I'm reading alot of reviews that claim this is more scholarly than entertaining. Rubbish. Only if you have the attention span of a goldfish will you not enjoy this captivating account of the golden age of piracy. Not only does the author stay true to history, but he covers the origins of romanticized pirate life and how much of it is actually reflected by reality. This is a most amazing work by a most amazing expert on pirates. I'm reading alot of reviews that claim this is more scholarly than entertaining. Rubbish. Only if you have the attention span of a goldfish will you not enjoy this captivating account of the golden age of piracy. Not only does the author stay true to history, but he covers the origins of romanticized pirate life and how much of it is actually reflected by reality. This is a most amazing work by a most amazing expert on pirates.

  9. 4 out of 5

    Silvana

    The editor of this book should be keelhauled. This is one of the most disjointed history books I have ever read. There is lack of narrative flow, one topic changed into another suddenly I felt like reading somebody's Wikipedia's search on pirate life copypasted into a book. Sure, there are lots of fascinating information, but the fascination dies quickly often as well. I also don't like the author giving a big chunk of the book about FICTIONAL pirates. Who cares? I thought the book - seen from t The editor of this book should be keelhauled. This is one of the most disjointed history books I have ever read. There is lack of narrative flow, one topic changed into another suddenly I felt like reading somebody's Wikipedia's search on pirate life copypasted into a book. Sure, there are lots of fascinating information, but the fascination dies quickly often as well. I also don't like the author giving a big chunk of the book about FICTIONAL pirates. Who cares? I thought the book - seen from the title - is about the reality of life of pirates. Brief mentions for the sake of comparisons are fine but I really don't need the whole story of Errol Flynn and his movies, or some plays about Peter Pan in lengthy details. I recommend The Republic of Pirates: Being the True and Surprising Story of the Caribbean Pirates and the Man Who Brought Them Down for a much better read about the real life pirates.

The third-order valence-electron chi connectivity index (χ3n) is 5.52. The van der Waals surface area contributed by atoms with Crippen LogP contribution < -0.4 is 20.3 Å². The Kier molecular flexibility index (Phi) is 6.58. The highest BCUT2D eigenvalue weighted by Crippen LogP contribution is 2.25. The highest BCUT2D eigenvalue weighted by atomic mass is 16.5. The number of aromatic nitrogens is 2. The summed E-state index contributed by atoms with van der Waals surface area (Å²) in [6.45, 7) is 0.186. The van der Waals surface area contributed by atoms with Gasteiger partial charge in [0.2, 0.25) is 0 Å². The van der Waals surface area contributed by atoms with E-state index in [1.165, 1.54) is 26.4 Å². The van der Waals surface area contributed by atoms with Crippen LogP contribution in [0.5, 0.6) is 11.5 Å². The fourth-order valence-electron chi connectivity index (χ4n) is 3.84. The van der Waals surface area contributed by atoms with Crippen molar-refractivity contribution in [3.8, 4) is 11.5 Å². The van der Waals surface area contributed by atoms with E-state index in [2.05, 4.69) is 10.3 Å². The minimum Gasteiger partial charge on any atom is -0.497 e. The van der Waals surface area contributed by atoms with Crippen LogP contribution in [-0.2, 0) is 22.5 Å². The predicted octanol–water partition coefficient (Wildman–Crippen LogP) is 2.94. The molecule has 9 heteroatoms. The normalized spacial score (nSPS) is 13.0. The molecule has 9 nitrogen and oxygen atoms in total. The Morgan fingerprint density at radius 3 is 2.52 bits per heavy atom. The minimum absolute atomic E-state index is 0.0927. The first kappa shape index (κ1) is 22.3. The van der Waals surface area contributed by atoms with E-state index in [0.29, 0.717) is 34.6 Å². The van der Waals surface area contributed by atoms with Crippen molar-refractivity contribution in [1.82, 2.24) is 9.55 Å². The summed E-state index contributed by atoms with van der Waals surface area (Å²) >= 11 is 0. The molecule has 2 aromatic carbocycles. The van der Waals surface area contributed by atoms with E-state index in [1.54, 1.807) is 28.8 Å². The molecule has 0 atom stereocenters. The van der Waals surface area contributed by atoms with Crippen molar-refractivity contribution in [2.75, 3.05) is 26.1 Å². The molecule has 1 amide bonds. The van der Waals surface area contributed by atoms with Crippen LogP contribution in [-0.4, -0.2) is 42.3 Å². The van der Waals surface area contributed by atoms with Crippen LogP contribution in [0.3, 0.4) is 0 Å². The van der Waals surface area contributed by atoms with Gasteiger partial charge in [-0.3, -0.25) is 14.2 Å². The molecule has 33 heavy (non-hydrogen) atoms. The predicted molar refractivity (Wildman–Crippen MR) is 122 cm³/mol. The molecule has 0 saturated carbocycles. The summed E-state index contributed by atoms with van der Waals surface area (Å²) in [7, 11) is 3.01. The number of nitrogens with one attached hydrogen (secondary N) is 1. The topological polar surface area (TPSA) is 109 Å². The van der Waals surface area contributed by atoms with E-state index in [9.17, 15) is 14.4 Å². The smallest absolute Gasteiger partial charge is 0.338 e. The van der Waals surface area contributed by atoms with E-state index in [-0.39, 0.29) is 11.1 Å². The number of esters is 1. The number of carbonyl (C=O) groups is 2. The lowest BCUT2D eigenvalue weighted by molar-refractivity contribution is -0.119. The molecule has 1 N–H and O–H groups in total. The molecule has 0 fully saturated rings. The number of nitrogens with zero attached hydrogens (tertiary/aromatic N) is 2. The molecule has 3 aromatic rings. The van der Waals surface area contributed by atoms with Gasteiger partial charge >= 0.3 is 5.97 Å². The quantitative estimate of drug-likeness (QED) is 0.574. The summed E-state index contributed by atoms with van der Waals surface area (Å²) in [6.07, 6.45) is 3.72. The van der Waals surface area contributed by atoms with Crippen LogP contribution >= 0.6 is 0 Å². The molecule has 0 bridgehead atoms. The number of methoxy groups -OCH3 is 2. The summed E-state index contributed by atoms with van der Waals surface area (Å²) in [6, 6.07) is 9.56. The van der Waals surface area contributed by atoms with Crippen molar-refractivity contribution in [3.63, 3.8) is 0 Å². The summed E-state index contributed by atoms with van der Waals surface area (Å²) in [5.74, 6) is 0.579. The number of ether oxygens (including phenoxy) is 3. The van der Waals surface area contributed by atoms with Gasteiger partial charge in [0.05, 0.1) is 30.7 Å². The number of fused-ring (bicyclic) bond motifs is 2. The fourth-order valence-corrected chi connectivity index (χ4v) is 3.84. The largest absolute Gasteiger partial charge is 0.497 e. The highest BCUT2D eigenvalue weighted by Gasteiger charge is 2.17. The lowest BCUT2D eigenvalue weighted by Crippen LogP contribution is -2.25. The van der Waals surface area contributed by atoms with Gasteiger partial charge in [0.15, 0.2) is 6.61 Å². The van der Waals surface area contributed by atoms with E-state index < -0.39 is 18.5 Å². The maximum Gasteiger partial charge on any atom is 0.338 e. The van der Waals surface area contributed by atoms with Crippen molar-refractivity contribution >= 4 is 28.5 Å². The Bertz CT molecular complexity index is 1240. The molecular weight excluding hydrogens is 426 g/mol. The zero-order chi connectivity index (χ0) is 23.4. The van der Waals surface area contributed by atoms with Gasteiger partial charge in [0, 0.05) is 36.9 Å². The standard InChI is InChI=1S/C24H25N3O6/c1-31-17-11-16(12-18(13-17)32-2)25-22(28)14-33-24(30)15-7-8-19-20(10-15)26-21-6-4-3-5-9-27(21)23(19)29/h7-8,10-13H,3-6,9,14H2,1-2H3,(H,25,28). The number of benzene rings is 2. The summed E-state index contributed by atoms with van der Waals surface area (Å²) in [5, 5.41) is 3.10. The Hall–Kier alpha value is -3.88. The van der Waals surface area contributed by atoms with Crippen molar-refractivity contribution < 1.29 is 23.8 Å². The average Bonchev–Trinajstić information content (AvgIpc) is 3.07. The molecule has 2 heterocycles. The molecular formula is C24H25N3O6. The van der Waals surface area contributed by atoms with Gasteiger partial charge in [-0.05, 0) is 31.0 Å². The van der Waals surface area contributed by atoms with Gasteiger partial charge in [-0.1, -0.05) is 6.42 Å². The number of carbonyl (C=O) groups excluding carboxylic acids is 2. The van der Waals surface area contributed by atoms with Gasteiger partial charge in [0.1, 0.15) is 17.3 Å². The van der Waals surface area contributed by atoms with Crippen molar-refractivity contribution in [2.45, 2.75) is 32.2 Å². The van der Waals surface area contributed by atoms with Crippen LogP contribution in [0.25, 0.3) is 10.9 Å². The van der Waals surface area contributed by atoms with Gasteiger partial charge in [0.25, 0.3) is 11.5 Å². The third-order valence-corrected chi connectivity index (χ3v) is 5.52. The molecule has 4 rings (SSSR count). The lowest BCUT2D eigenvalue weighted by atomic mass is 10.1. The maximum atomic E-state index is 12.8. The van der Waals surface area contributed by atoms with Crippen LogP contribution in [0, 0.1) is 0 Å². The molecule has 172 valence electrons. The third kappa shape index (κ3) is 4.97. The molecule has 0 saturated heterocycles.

10. 4 out of 5

    Melissa McShane

    Engagingly written, thoroughly researched and with plenty of endnotes, this turned out to be exactly what I was looking for in an overview of piracy in the 17th and 18th centuries. It's organized both chronologically and topically and has a lot of interesting stories. Cordingly's bibliography led me to such works as Captain Charles Johnson's extremely influential (and contemporary) account A General History of the Pyrates, the works of Peter Earle, and Nicholas Rodger's writings about the Royal Engagingly written, thoroughly researched and with plenty of endnotes, this turned out to be exactly what I was looking for in an overview of piracy in the 17th and 18th centuries. It's organized both chronologically and topically and has a lot of interesting stories. Cordingly's bibliography led me to such works as Captain Charles Johnson's extremely influential (and contemporary) account A General History of the Pyrates, the works of Peter Earle, and Nicholas Rodger's writings about the Royal Navy, so I'm indebted to him for that. Cordingly compares the pirates of fiction with the pirates of reality, and this is the weakest part of the book, particularly where he attempts rather awkwardly to explain why we're all so fascinated with the romance of piracy. Since he mostly confines this to the introduction and afterword, it was easy to ignore. It's a fast read, and fun as well as informative.

  11. 4 out of 5

    Paul Haspel